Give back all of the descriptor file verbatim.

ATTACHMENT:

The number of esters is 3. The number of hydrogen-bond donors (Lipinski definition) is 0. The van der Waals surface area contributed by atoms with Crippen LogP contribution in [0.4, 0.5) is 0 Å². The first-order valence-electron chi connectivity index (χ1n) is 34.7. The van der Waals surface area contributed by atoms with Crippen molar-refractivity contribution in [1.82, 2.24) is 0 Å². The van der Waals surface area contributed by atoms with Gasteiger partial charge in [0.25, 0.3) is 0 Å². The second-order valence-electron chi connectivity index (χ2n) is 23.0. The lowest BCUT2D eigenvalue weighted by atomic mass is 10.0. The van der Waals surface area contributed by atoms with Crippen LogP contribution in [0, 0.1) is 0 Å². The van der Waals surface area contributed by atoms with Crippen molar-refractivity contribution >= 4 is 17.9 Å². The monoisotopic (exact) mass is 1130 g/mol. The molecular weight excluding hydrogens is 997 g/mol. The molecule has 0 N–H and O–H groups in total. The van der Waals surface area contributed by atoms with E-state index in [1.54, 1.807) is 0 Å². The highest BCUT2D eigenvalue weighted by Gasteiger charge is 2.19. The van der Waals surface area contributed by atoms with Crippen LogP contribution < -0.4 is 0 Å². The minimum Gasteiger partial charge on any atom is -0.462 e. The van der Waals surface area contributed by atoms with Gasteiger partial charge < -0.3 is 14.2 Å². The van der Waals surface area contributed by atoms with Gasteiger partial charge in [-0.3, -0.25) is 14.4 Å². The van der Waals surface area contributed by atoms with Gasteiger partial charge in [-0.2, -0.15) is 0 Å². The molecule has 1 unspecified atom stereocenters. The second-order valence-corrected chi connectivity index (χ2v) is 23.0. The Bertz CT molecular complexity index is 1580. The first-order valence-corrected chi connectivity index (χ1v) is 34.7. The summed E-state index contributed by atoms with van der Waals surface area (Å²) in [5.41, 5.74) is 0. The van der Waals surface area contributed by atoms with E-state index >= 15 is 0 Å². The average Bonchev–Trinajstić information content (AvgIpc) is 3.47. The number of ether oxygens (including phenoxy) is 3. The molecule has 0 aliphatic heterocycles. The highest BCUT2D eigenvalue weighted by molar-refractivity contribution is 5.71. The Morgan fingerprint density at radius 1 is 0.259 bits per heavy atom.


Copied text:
The number of esters is 3. The number of hydrogen-bond donors (Lipinski definition) is 0. The van der Waals surface area contributed by atoms with Crippen LogP contribution in [0.4, 0.5) is 0 Å². The first-order valence-electron chi connectivity index (χ1n) is 34.7. The van der Waals surface area contributed by atoms with Crippen molar-refractivity contribution in [1.82, 2.24) is 0 Å². The van der Waals surface area contributed by atoms with Gasteiger partial charge in [0.25, 0.3) is 0 Å². The second-order valence-electron chi connectivity index (χ2n) is 23.0. The lowest BCUT2D eigenvalue weighted by atomic mass is 10.0. The van der Waals surface area contributed by atoms with Crippen LogP contribution in [0, 0.1) is 0 Å². The van der Waals surface area contributed by atoms with Crippen molar-refractivity contribution >= 4 is 17.9 Å². The monoisotopic (exact) mass is 1130 g/mol. The molecular weight excluding hydrogens is 997 g/mol. The molecule has 0 N–H and O–H groups in total. The van der Waals surface area contributed by atoms with E-state index in [1.54, 1.807) is 0 Å². The highest BCUT2D eigenvalue weighted by Gasteiger charge is 2.19. The van der Waals surface area contributed by atoms with Crippen LogP contribution < -0.4 is 0 Å². The minimum Gasteiger partial charge on any atom is -0.462 e. The van der Waals surface area contributed by atoms with Gasteiger partial charge < -0.3 is 14.2 Å². The van der Waals surface area contributed by atoms with Gasteiger partial charge in [-0.3, -0.25) is 14.4 Å². The van der Waals surface area contributed by atoms with Gasteiger partial charge in [-0.2, -0.15) is 0 Å². The molecule has 1 unspecified atom stereocenters. The second-order valence-corrected chi connectivity index (χ2v) is 23.0. The Bertz CT molecular complexity index is 1580. The first-order valence-corrected chi connectivity index (χ1v) is 34.7. The summed E-state index contributed by atoms with van der Waals surface area (Å²) in [5.41, 5.74) is 0. The van der Waals surface area contributed by atoms with E-state index >= 15 is 0 Å². The average Bonchev–Trinajstić information content (AvgIpc) is 3.47. The number of ether oxygens (including phenoxy) is 3. The molecule has 0 aliphatic heterocycles. The highest BCUT2D eigenvalue weighted by molar-refractivity contribution is 5.71. The Morgan fingerprint density at radius 1 is 0.259 bits per heavy atom.